Sandwiched between La Tâche and the three aforementioned vineyards is La Grande Rue (1.7 hectares), a curious site because – despite its exalted position interposed between these other grands crus – it was only elevated to the position of grand cru itself as recently as 1992. The responsibility for this failure to correctly classify this site would appear to lie with the Lamarche family, proprietors in the early 20th century when the rankings were determined, to press for the site’s recognition as a grand cru. Today the vineyard remains a monopole in the hands of the same family, and there are some who would argue that the promotion was not merited by the quality of their wines. La Tâche and Grande Rue are shown in the image below, taken from the road at the bottom of La Romanée-Conti as indicated by the viewpoint on the map above. In the foreground are La Romanée-Conti and La Romanée, whereas further up and along the slope are the premier cru Aux Reignots and the villages-level lieu-dit Aux Champs Perdrix. Rolling your mouse cursor over the image will show which is which.

Burgundy wine guide

The final member of the Vosne sextet is Richebourg, not quite the largest grand cru at just a little over 8 hectares, but certainly one of the most significant, especially for those looking for a taste of what Vosne-Romanée can offer without having to go to the Domaine de la Romanée-Conti (who own a portion of this vineyard, but so do a number of other highly reputable growers). The vineyard lies just to the north of the Romanée/Romanée-Conti pair, and is separated from the village by the aforementioned Romanée-St-Vivant. The origins of the vineyard lie with the abbey at Citeaux, but following the Revolution it came to be in the joint possession of a number of proprietors. Today that situation persists, and although those with sufficient funds may sample this vineyard’s delights as conceived by the Domaine de la Romanée-Conti, as indicated above there are a number of other names that make wines which give a similarly fine experience. Nevertheless, despite the size of the vineyard the bottles can still be difficult to track down, and naturally they still command a significant premium!

With so may fine grand cru sites it should come as no surprise that there are a number of excellent premier cru vineyards here and Aux Malconsorts (5.9 hectares), a vineyard which abuts La Tâche and to which I alluded in my introduction, is just one of the better sites. There are some who would support its elevation to grand cru status. Other notable vineyards include Les Suchots, a large vineyard (13 hectares) which lies between the grands crus of Romanée-St-Vivant to the south and Echézeaux to the north; its extensive nature means that it may well serve as an introduction to Vosne premier cru for many. And below the village, beneath the Echézeaux vineyards and the grand and premier cru sites of Vosne are the village vineyards, running along the village-side of the RN74. Altogether there are about 238 hectares, including the Echézeaux vineyards, all of which is committed to red.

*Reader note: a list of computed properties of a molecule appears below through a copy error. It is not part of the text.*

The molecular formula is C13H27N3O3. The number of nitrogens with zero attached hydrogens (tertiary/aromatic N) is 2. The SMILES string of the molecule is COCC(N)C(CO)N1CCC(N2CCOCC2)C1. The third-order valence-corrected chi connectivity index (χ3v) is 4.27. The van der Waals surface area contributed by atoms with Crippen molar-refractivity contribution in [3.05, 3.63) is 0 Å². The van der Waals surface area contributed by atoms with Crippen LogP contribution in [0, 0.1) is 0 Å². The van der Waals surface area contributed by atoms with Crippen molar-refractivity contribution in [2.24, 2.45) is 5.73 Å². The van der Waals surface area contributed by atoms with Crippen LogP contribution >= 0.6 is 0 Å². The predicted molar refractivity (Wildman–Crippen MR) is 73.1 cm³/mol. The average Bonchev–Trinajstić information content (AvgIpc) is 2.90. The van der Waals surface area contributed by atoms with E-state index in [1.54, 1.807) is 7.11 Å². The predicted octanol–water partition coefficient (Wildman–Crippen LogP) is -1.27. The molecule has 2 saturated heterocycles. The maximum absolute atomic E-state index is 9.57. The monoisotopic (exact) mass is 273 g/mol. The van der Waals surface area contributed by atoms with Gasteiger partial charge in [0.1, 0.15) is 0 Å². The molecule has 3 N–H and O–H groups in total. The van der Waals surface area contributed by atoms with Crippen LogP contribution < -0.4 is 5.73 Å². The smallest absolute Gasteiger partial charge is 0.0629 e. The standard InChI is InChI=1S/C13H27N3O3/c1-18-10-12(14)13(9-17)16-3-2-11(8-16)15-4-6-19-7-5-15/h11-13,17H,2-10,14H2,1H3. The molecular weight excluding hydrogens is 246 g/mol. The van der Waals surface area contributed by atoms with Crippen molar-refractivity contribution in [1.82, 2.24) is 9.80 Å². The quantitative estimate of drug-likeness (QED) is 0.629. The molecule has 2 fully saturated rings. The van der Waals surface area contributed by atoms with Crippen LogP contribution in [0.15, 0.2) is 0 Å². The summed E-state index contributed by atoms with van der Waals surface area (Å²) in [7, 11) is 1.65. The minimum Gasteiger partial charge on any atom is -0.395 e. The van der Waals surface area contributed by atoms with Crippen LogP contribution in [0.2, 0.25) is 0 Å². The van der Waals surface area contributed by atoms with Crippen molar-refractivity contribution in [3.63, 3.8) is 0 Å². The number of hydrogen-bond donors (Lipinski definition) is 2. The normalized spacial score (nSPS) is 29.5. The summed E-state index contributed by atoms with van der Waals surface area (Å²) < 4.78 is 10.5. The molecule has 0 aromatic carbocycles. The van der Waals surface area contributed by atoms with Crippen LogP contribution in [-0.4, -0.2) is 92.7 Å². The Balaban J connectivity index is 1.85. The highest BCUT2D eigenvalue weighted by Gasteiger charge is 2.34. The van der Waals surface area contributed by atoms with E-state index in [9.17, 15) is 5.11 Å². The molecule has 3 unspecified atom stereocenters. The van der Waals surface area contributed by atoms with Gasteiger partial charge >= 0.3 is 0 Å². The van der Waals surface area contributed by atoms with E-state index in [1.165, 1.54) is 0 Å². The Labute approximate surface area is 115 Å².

It is perhaps curious that the town which gave its name to the greatest Pinot Noir region on earth, the Côte de Nuits, the largest of all settlements on this section of the Côte d’Or, itself has no grands crus.

Burgundy wine guideThere are those who would like to see this anomaly – as they see it – rectified. The foremost candidate would be Les St-Georges, the southernmost premier cru, and indeed there is a movement from within the commune, seemingly led by Thibault Ligier-Belair, to have the vineyard elevated in rank. The process is certainly not going to be a quick one, and I would imagine it is unlikely to be straightforward or to go unopposed. Although Les-St-Georges and many of the other Nuits vineyards have a fine reputation they tend to have more clay than is found in communes further north along the Côte d’Or; as a result they yield a style with greater richness than these more northerly communes, albeit a style perhaps with less extreme finesse. This is what holds them back from ascending to the grand cru rung of the ladder, and so the saga of elevation is one we will be able to watch unfold over many years, I think.

Although there is evidence of Roman settlement in the region, the town of Nuits-St-Georges (seen above, looking down onto the rooftops from the vineyards to the south) itself is probably of medieval origin. Once a fortified border-town between France and the fiefdom of the Burgundy dukes, today it is a lively industrial settlement which dwarfs the sleepy villages to the north, and it is home to many cellars, coopers, warehouses and the offices of several négociants. I think the name to be quite majestic, conjuring up for me images of the dragon-slaying knight St George, although that thought reflects only the workings of my own mind and is not intended to suggest that is the origin of the name. Indeed, the origin of Nuits – for as with the other Côte de Nuits villages the ‘St-Georges’ was appended relatively recently – is quite unclear. Writing in the aforementioned Côte d’Or Clive Coates suggests it is a mutation derived from un win, the name for a stream within a valley, perhaps the Meuzin which flows here. Or perhaps it reflects the presence of the many hazelnut and walnut trees high above the village. The answer will forever remain a mystery I suspect.

Source: http://www.thewinedoctor.com/regionalguides/burgundypart10.shtml